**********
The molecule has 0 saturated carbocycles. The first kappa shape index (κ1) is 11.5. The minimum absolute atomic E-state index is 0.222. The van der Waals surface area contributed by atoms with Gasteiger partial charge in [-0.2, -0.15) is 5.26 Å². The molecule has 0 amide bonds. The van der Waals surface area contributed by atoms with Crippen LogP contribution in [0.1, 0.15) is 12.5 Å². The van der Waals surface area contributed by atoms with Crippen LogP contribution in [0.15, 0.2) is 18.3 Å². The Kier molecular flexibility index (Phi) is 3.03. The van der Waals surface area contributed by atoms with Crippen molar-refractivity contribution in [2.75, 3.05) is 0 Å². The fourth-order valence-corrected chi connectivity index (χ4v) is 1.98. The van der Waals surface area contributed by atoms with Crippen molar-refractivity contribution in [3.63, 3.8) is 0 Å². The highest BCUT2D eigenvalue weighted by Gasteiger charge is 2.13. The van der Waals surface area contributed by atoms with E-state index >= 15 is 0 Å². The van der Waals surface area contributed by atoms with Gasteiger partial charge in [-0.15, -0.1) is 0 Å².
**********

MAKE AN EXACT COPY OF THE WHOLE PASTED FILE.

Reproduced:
The molecule has 0 saturated carbocycles. The first kappa shape index (κ1) is 11.5. The minimum absolute atomic E-state index is 0.222. The van der Waals surface area contributed by atoms with Gasteiger partial charge in [-0.2, -0.15) is 5.26 Å². The molecule has 0 amide bonds. The van der Waals surface area contributed by atoms with Crippen LogP contribution in [0.1, 0.15) is 12.5 Å². The van der Waals surface area contributed by atoms with Crippen LogP contribution in [0.15, 0.2) is 18.3 Å². The Kier molecular flexibility index (Phi) is 3.03. The van der Waals surface area contributed by atoms with Crippen molar-refractivity contribution in [2.75, 3.05) is 0 Å². The fourth-order valence-corrected chi connectivity index (χ4v) is 1.98. The van der Waals surface area contributed by atoms with Crippen molar-refractivity contribution in [3.63, 3.8) is 0 Å². The highest BCUT2D eigenvalue weighted by Gasteiger charge is 2.13. The van der Waals surface area contributed by atoms with E-state index >= 15 is 0 Å². The van der Waals surface area contributed by atoms with Gasteiger partial charge in [-0.15, -0.1) is 0 Å².